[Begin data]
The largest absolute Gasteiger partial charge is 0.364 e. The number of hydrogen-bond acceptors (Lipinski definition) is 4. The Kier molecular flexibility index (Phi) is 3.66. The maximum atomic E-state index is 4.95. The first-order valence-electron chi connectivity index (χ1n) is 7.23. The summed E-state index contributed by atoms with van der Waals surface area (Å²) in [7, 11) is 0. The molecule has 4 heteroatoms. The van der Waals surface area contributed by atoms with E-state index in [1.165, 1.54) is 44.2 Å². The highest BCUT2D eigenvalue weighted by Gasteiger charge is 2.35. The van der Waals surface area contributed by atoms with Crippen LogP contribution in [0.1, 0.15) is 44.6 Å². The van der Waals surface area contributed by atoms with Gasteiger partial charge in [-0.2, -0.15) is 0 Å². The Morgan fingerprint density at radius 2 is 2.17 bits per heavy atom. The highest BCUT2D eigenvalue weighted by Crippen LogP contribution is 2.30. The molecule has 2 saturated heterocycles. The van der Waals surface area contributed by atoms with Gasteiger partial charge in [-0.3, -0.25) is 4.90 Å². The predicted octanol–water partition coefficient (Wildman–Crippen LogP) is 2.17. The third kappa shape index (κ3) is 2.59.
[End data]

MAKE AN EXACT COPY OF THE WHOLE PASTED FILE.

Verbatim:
The largest absolute Gasteiger partial charge is 0.364 e. The number of hydrogen-bond acceptors (Lipinski definition) is 4. The Kier molecular flexibility index (Phi) is 3.66. The maximum atomic E-state index is 4.95. The first-order valence-electron chi connectivity index (χ1n) is 7.23. The summed E-state index contributed by atoms with van der Waals surface area (Å²) in [7, 11) is 0. The molecule has 4 heteroatoms. The van der Waals surface area contributed by atoms with E-state index in [1.165, 1.54) is 44.2 Å². The highest BCUT2D eigenvalue weighted by Gasteiger charge is 2.35. The van der Waals surface area contributed by atoms with Crippen LogP contribution in [0.1, 0.15) is 44.6 Å². The van der Waals surface area contributed by atoms with Gasteiger partial charge in [-0.2, -0.15) is 0 Å². The Morgan fingerprint density at radius 2 is 2.17 bits per heavy atom. The highest BCUT2D eigenvalue weighted by Crippen LogP contribution is 2.30. The molecule has 2 saturated heterocycles. The van der Waals surface area contributed by atoms with Gasteiger partial charge in [-0.3, -0.25) is 4.90 Å². The predicted octanol–water partition coefficient (Wildman–Crippen LogP) is 2.17. The third kappa shape index (κ3) is 2.59.